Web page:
In more than 150 years of fieldwork at Abydos, no accurate, comprehensive map of the site was ever produced — so we’re making one! In 2004, we began building a comprehensive site map and GIS database integrating a wide range of spatial and archaeological data. The database incorporates satellite imagery, on-the-ground mapping, historical maps and archival data, as well as the data derived from modern excavations. It includes not only basic topography and all of the major ancient features, but also the modern dimensions of the site. At the same time, we have established a spatial control network that covers the entirety of the ancient site and its environs, through which “Abydos space” is precisely positioned in global space. This system of tight spatial control over all components of the site will ultimately facilitate the work of all archaeological projects at Abydos, as well as that of the Egyptian Ministry of Antiquities. In time, the Expedition’s survey work will result in the publication of a digital atlas, which will make widely available the first comprehensive map of greater Abydos. Even with the advent of advanced mapping tools, however, detailed scale drawings are still an essential part of archaeological fieldwork, and every field season at Abydos relies on the expertise of our survey team, as well as the artists, photographers, and archaeologists who document every stage of the process. Archaeological documentation means many different things, from mapping and measuring to drawing, tagging, photographing, and even 3D rendering, all of which help to ensure the long-term preservation of excavated material and all data associated with it, including not only objects, features, architecture, and landscapes, but also all of the people and activities associated with work and life in the field as part of the modern context of studying the past.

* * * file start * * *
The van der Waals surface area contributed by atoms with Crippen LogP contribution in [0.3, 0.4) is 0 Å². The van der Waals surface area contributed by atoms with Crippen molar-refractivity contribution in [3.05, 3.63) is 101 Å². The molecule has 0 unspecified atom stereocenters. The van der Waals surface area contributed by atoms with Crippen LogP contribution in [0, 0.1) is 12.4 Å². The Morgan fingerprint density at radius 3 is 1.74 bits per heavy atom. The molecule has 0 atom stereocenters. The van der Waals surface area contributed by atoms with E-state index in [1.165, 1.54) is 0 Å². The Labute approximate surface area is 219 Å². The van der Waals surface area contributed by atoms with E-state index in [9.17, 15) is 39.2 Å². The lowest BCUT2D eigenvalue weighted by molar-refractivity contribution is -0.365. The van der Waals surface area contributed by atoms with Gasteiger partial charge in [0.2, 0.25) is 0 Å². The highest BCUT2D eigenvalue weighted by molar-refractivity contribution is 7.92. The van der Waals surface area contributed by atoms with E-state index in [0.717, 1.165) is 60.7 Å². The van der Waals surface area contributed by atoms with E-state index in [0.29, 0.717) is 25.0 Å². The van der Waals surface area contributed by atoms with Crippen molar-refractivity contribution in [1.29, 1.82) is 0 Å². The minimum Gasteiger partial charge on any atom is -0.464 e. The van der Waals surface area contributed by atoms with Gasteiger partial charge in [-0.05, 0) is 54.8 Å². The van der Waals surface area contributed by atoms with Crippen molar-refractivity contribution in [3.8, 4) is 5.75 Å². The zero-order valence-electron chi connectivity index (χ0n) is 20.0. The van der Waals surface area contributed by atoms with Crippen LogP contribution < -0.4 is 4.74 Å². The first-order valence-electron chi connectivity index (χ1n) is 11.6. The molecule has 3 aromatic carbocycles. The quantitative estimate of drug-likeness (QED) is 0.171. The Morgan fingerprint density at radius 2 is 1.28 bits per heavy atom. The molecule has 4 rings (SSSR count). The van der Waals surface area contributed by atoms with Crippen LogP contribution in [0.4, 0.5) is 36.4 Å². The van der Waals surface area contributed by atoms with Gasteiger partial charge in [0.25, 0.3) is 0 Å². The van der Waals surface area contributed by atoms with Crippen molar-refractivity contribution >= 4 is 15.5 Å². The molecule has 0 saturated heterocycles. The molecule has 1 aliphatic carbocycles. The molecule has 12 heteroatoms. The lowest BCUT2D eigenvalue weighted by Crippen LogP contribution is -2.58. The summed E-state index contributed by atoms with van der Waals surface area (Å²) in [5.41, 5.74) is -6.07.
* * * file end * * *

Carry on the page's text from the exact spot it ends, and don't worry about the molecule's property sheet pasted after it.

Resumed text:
Text and images © Abydos Archaeology 2019